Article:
Did you know that there are species out there that are so old and so primordial that they are known as “living fossils”? These species look very similar to ancient species that are known only as fossils in the present day. One prime example of such a species is the frilled shark, which is also known popularly as the snake shark. The normal frilled shark and the Southern African frilled shark are the only extant species of the Chlamydoselachidae family.
Discovery & Identification
First discovered off the coast of Japan in the 1880s by German zoologist Ludwig Doderlein, the frilled shark was classified as a discrete species of shark. The family lineage of the snake shark dates back to the Carboniferous period, which was more than 360 million years ago. This is one of the primary reasons why the snake shark is called a “living fossil”. The Snake sharks can be found off the coast of Japan, Australia and New Zealand.
Appearance of the Shark
The frilled shark is also known as the snake shark because of its reptilian and primordial appearance. The shark has an eel-like body which distinguishes it from other forms of sharks. It also has a very different kind of jaw structure, which is known by ichthyologists as amphistyly. The jaws of the snake shark are flexible and powerful, and contain around 300 sets of teeth. These sharks can be almost 6 feet in length as well.
Habits & Characteristics of the Snake Shark
The discovery of the snake shark took so long because of two reasons. First, its strange and frightening appearance led fishermen off the Japanese coast to think it was some kind of beast or monster. Secondly, the snake shark is a species that prefers to stay close to the ocean floor. However, scientists have discovered that the sharks practice “vertical migration”, where they swim up to the surface at night in search of prey.
Scientists have discovered that the frilled shark survives on a diet of small bony fish, smaller sharks, and cephalopods. 60% of their diet actually consists of varieties of squid that can be found in the Pacific. Other discoveries have shown that the snake shark also chooses to feed on smaller and weaker sharks, such as the Japanese catshark. The flexible jaws of the snake shark are very powerful, and the shark can make full use of its coiled eel-like body.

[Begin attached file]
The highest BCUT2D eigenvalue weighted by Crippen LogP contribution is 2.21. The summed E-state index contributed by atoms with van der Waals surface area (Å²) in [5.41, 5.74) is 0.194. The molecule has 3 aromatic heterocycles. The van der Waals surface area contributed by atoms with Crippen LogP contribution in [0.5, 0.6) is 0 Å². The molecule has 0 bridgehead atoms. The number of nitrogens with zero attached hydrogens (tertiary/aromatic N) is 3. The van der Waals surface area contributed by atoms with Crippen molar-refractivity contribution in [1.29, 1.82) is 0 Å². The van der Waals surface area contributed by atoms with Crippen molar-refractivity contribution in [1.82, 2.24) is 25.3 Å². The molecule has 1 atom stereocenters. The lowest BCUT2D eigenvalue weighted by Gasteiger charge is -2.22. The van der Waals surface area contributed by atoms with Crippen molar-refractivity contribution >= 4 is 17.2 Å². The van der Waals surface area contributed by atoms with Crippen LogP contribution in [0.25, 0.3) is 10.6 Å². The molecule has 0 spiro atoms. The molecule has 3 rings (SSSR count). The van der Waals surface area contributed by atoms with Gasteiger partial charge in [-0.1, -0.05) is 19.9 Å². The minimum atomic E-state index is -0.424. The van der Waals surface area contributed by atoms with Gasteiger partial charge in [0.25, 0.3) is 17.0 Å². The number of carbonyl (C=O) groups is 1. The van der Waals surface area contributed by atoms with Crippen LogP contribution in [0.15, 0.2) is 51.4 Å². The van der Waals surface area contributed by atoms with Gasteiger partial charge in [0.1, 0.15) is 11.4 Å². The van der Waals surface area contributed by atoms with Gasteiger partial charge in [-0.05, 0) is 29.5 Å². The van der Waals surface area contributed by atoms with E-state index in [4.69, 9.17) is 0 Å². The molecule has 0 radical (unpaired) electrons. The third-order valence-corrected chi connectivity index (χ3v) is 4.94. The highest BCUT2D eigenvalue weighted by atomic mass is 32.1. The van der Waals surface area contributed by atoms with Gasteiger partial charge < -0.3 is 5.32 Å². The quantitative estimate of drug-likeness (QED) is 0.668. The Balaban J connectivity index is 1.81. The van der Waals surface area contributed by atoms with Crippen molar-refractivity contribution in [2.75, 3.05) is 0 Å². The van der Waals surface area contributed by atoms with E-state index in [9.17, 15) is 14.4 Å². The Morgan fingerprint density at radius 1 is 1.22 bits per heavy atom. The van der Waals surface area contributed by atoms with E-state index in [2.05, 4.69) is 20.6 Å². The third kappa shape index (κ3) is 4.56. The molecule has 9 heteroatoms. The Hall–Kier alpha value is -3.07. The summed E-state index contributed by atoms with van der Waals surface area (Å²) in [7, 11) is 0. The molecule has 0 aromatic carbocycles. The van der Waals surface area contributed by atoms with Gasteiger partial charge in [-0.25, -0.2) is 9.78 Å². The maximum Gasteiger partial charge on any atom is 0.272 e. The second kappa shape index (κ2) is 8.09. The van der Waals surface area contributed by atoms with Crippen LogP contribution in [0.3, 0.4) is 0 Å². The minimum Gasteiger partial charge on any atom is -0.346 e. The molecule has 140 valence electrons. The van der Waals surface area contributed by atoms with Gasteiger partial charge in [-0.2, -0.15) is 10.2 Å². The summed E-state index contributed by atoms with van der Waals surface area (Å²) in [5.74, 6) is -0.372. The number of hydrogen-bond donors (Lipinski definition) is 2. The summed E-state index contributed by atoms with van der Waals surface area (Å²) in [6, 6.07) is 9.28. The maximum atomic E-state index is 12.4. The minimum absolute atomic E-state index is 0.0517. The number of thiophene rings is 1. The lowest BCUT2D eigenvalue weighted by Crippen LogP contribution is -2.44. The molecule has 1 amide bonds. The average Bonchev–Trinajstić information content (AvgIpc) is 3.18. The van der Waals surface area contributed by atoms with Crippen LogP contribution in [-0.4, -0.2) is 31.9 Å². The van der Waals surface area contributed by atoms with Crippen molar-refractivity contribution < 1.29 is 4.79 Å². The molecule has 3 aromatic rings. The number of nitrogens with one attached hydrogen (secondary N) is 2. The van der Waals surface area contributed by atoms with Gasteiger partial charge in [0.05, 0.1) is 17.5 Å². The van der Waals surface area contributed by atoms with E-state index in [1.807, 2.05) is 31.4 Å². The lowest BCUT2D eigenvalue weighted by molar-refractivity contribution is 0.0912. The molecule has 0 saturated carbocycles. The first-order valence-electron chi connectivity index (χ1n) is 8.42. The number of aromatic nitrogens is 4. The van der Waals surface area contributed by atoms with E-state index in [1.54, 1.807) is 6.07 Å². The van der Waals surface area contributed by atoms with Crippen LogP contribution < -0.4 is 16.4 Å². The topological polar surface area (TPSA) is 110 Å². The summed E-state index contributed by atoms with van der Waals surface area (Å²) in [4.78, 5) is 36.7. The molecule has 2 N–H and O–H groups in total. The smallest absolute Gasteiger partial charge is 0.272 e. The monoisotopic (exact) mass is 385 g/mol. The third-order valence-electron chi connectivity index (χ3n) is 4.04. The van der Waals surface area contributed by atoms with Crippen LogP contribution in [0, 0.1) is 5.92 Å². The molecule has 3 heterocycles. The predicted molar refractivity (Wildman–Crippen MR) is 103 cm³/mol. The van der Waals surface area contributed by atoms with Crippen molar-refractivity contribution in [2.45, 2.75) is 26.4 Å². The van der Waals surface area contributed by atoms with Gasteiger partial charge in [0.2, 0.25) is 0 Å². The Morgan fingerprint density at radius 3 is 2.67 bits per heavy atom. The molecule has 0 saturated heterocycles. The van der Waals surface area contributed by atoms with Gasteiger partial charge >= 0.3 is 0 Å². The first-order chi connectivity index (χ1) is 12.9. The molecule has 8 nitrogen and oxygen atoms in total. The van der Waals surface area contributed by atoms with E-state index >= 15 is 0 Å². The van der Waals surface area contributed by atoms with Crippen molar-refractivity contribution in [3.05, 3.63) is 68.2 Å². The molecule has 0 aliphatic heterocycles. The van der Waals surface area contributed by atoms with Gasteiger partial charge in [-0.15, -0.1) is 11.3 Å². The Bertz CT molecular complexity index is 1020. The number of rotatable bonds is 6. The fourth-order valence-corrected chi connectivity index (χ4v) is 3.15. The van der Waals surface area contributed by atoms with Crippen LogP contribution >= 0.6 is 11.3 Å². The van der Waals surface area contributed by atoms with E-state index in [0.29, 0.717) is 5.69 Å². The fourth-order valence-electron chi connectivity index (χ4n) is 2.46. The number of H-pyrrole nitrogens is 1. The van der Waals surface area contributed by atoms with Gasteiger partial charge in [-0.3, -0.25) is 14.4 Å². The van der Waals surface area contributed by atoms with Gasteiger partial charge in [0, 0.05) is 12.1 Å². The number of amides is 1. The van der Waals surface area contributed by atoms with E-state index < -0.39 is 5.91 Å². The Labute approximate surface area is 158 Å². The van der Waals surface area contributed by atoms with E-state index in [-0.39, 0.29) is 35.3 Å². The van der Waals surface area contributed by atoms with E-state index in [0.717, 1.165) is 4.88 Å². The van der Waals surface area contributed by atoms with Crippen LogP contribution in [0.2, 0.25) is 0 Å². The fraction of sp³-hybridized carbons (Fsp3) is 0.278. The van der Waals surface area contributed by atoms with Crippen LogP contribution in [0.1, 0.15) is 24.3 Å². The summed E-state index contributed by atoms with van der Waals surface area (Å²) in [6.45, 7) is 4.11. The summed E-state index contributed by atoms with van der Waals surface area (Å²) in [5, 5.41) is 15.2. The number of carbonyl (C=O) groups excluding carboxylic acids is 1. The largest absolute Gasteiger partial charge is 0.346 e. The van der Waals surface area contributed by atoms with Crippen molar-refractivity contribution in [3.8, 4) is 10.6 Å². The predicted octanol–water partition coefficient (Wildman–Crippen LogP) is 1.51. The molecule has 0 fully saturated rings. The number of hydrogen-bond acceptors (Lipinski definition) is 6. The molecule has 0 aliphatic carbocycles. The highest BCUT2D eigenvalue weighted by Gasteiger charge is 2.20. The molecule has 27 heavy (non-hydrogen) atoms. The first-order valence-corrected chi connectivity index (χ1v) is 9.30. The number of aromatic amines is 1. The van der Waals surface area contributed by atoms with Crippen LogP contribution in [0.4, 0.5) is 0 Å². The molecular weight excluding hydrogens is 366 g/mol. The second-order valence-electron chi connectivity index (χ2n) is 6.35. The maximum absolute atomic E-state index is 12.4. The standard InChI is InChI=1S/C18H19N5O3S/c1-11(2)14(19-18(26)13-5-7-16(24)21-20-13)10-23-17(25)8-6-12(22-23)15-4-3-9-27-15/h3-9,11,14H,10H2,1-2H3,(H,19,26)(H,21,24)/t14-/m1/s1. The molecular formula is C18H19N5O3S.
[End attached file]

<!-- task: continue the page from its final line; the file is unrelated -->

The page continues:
Reproduction & Breeding of the Snake Shark
Strangely, the snake shark does not have a fixed breeding season. They live close to the floor of the ocean, where the seasons do not have any kind of effect. They are immune to all of it, so there are no fixed seasons for their reproduction. The snake shark is “ovoviviparous”, since the babies are born of an egg that stays inside the mother shark’s body. The gestation period can be 4 years long.
How Humans Interact With the Snake Shark
Throughout history, fishermen operating off the coast of Japan and Taiwan have come across the snake shark from time to time. This species is categorized as a “nuisance fish” since it tends to damage fishing nets and equipment. Typically, the frilled shark is caught in fishing nets off the Japanese coast that are intended for sea bream, gnomefish and shrimp. That’s why it is called a “bycatch” of most Japanese commercial fishing activities.
However, the shark has been hunted as well – since its meat is somewhat of a rare delicacy in Japan. Also, the byproducts of the meat processing have been used to make fish food as well. In 2016, the IUCN classified the shark as an extinction-risk due to many reasons. First of all, a rise in commercial fishing had depleted their food sources and encroached upon their habitats. Also, these snake sharks have a very slow rate of reproduction as well.
Population Estimate & Other Interesting Facts
- Scientists are currently unsure about the total number of frilled sharks. As the sharks live close to the ocean floor and have unpredictable periods of breeding, it is rather difficult for the marine biologists to know about the exact number of snake sharks alive today.
- As mentioned before, the snake shark has around 300 teeth, which are lined in 25 neat rows. These teeth are small and needle sharp, and are used by the apex predator to rip into its prey using a coiling motion. The eel-like body of the shark is also a factor.
- The family of the snake shark dates back to the Carboniferous age, and the frilled shark itself has probably populated the oceans of earth for 80 million years. It has a simple anatomy – yet it is very interesting to study.
This is all you need to know about the frilled shark or snake shark, which is one of the coolest and most interesting deep-sea animals in the world. It is a remnant of an era that’s long gone.